Dear Annie: I see so many columns where parents don’t get the result they want from their children. I lucked out with the help of my clever pediatrician, whose advice was to give kids more control over their lives while teaching responsibility.
When my son was about 7, he did NOT want to go to bed or get up in the morning. So, we went and picked out his own alarm clock. I wanted him to go to bed at 8 p.m., so first I asked him if he thought he should go to bed at 7 or 7:30. “Oh, 8:00,” he said. “OK.” So then I asked, “What time do you think you should take your shower?”
Needless to say, the next night at his chosen time, he stood up and said like a big man, “Well, I gotta go take my shower and then go to bed.” The next morning, he got up when his alarm clock rang! Peace! — Happy Mommy
Dear Happy Mommy: Thank you for sharing the wonderful advice of your very wise pediatrician. I have no doubt you will help countless parents out there with this simple yet effective way of parenting.
Dear Annie: In this “COVID age,” why is it still acceptable to blow one’s nose in public?
Every time I take my family to a restaurant, it seems that someone pulls out a nasty handkerchief and blasts away. Is there a better way to spread germs than this? Why can’t there be a policy to encourage people to go to the restroom to blow their nose?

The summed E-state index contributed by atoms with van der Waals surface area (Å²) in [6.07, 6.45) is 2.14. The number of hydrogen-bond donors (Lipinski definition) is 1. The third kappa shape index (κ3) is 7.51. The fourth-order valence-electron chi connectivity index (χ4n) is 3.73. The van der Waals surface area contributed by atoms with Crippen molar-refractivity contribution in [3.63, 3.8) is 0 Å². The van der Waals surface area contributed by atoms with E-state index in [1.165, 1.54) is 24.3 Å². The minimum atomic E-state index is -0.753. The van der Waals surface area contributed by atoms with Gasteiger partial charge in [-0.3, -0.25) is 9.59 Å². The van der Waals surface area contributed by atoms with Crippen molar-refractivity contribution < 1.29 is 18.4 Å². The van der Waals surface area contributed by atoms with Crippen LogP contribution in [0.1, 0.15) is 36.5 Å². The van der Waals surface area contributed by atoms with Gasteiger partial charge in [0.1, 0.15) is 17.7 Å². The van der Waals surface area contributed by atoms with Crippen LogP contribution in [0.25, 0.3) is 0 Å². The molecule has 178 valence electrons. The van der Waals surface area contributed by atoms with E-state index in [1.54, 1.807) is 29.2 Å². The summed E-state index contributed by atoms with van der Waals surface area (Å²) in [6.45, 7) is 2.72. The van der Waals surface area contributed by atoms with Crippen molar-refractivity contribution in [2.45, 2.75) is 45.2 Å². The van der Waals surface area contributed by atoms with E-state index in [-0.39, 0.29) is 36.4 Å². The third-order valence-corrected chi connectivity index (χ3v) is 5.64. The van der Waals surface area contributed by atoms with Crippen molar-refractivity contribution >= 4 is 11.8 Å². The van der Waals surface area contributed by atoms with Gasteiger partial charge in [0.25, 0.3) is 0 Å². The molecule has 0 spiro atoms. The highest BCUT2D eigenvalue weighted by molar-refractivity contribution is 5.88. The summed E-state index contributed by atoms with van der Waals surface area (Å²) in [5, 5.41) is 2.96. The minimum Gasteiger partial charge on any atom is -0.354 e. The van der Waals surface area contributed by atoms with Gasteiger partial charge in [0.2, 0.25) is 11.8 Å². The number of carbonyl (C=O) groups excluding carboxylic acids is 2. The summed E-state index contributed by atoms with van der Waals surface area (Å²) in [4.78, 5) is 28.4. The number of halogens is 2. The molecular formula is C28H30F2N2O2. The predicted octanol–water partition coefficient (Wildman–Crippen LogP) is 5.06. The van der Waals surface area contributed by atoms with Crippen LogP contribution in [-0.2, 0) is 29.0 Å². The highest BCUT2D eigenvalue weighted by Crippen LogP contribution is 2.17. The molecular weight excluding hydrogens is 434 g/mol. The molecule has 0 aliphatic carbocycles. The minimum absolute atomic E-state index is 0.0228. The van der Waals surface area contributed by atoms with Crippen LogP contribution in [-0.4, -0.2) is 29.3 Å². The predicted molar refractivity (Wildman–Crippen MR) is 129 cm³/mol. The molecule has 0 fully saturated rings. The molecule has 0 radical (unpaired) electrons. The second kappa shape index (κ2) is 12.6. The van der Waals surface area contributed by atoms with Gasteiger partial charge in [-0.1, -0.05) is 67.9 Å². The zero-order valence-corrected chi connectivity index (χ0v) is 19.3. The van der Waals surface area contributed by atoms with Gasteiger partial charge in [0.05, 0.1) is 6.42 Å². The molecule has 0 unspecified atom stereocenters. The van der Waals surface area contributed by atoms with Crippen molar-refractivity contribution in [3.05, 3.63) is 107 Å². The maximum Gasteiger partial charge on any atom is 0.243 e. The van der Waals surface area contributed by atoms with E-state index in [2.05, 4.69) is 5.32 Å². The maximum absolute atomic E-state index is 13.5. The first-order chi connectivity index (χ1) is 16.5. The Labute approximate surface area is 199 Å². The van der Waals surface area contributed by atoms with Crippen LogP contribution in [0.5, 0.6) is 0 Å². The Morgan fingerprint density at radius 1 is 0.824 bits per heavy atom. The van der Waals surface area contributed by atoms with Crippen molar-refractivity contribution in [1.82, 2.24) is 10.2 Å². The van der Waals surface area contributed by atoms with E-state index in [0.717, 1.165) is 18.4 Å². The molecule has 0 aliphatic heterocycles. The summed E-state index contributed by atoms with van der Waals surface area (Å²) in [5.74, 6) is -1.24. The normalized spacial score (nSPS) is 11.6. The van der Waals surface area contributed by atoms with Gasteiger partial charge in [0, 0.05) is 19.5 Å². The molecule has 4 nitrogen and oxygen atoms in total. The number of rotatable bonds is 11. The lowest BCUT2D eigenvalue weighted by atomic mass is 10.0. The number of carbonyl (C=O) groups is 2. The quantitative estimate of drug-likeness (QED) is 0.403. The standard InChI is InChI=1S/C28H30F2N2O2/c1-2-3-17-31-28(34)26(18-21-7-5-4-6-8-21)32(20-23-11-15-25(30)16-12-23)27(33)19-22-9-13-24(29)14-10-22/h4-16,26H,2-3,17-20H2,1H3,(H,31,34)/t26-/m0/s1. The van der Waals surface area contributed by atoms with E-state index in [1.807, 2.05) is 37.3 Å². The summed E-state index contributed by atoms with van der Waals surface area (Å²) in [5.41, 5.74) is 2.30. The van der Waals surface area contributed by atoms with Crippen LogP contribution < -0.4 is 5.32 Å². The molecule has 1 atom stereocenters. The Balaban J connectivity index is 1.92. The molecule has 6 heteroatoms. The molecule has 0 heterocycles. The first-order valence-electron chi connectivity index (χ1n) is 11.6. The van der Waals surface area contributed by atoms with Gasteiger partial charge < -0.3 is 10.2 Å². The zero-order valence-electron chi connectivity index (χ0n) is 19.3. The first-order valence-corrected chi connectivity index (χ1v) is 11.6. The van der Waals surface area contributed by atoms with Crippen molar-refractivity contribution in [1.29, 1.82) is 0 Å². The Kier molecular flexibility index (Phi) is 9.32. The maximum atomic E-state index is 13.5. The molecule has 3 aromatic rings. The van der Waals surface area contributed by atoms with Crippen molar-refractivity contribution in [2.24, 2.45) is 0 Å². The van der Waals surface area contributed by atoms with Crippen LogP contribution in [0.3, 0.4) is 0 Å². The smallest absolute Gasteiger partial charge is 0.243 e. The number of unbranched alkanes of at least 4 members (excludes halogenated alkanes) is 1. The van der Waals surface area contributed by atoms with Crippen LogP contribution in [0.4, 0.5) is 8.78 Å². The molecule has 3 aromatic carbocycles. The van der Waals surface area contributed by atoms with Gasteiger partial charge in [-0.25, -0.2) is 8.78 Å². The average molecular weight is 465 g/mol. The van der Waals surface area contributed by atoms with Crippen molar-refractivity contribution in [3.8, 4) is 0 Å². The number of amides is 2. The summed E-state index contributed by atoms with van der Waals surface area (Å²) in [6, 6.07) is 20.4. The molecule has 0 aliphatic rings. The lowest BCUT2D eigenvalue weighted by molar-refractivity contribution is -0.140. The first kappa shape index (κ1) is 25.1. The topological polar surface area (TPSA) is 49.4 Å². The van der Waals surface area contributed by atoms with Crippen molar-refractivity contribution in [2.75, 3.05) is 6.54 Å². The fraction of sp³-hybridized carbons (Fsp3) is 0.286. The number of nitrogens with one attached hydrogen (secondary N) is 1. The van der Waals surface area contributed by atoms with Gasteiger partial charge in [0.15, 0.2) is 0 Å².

It’s not only disgusting for people in the middle of a meal, but it is also totally unsanitary. — Disgusted in Ohio
Dear Disgusted: I’m disgusted just reading your letter. You are correct that people should blow their noses in the bathroom or in private — NOT in a public restaurant.
Dear Annie: Forty-two years ago, my then-boyfriend and I decided to move in together in the house he was building. We were married three years later. He was a single father of two boys, and I had one daughter from my previous marriage. My boyfriend’s former wife had visitation rights with their boys, and she saw them often. Since I never had any reason to dislike or mistrust her, I decided she and I should try to be friends so the kids wouldn’t have added stress in their lives. She agreed.
We are so thankful for our friendship! One of the sons was diagnosed with a rare liver cancer at age 23. His mom and I worked together to take care of his needs. Sadly, he passed, and we all provided support for one another.
A year after that, my daughter and her family lost their home in a fire. We also had my elderly mother-in-law living with us. So, my daughter and her family moved in with us at the same time. With Thanksgiving approaching, things were not looking very festive. My stepson’s mother invited our entire family to her house for Thanksgiving. What a gesture of love and friendship!
We have remained very close friends since then and see each other often. We are all very thankful for the peace our friendship has brought to the family. — Thankful in New England
Dear Thankful in New England: Thank you so much for your heartwarming letter. Your decision to bond with your husband’s ex-wife is admirable, and it has paid enormous dividends for everyone in the family. Kudos to both of you.
“Ask Me Anything: A Year of Advice From Dear Annie” is out now! Annie Lane’s debut book — featuring favorite columns on love, friendship, family and etiquette — is available as a paperback and e-book. Visit http://www.creatorspublishing.com for more information. Send your questions for Annie Lane to [email protected]